growth promoter as it grow fast and may contain high natural growth hormones such as auxin. FFJ
pineapple gave better result in total leaf area rather than FFJ banana at 90 DAT. Pineapple
contained with high amount of K which is about 109 mg in 100 g of fresh pineapple and it is good
for stimulating early growth of plants (Rudrappa 2009).
Fig. 2. Total leaf area of tomato as influenced by FPJ and FFJ treatments for 45 and 90 DAT. Each bar
represents mean values (±SE) with different lower case letters are significantly different at p 0.05.
The fresh root and dry weights for all treatments also differed significantly (Table 4). The
effects of treatments on root fresh and dry weight were also significantly influenced by age of the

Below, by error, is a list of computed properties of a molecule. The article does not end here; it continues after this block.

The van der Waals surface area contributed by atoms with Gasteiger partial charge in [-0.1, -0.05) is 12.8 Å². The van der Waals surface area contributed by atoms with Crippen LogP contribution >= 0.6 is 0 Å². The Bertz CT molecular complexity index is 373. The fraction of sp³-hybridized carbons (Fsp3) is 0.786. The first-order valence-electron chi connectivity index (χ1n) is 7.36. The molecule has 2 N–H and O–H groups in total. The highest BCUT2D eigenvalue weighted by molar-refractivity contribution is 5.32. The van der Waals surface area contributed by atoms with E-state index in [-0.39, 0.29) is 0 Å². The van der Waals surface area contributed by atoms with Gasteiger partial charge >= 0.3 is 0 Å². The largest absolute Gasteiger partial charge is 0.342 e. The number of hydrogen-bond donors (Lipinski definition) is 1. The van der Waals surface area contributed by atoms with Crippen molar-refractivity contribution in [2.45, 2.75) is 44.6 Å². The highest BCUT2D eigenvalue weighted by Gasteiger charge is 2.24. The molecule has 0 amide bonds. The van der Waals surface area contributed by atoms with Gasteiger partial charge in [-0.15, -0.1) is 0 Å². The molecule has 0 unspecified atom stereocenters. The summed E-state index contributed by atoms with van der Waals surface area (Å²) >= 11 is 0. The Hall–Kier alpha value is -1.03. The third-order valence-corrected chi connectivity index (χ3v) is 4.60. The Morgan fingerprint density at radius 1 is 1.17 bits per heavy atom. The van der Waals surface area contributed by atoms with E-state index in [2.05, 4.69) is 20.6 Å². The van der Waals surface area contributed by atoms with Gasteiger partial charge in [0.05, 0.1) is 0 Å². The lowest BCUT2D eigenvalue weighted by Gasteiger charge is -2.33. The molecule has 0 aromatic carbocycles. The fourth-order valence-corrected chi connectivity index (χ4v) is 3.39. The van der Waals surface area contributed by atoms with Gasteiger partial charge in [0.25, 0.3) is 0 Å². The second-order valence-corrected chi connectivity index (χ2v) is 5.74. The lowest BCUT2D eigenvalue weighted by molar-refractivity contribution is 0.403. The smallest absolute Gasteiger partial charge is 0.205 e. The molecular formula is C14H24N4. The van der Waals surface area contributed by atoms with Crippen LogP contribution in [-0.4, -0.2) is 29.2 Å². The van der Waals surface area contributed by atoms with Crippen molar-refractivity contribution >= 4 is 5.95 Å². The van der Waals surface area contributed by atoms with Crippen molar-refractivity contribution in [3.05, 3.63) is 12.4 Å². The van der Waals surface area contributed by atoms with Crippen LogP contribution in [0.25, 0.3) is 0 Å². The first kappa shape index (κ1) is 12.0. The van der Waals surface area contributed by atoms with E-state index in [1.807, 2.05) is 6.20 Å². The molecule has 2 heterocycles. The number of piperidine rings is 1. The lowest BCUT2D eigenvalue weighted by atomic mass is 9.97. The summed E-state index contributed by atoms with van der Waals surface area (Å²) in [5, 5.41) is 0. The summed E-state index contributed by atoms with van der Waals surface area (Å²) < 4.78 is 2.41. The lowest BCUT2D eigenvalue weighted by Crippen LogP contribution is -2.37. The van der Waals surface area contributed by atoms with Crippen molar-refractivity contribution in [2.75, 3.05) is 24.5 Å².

plants after transplanting. Fresh and dry weight of root increased with the increasing of day of
transplanting period.
Table 4. Root fresh and dry weight (g) of tomato plant as influenced by FPJ and FFJ treatments
for 45 and 90 DAT.
Root fresh weight (g) Root dry weight (g)
Treatment 45 DAT 90 DAT 45 DAT 90 DAT
T1 6.23 d 55.8 d 2.11 d 16 c
T2 9.7 c 107.17 c 2.66 b 21.48 a
T3 11.61 b 115.11 a 2.70 a 17.49 b
T4 14.74 a 59.48 d 2.73 a 12.46 d
T5 9.07 c 111.65 b 2.25 c 17.94 b
Mean values and ±SE with different lower case letters in a row are significantly different at p 0.05.
Minor variation was observed between treatments and age of the plants on root to shoot ratio
but the results was statistically non-significant (Fig. 3).
Fig. 3. Effect of FPJ and FFJ treatments on root to shoot ratio of tomato after 45 and 90 DAT. Each bar
represents mean values (± SE) with same lower case letters are non-significantly different at p 0.05.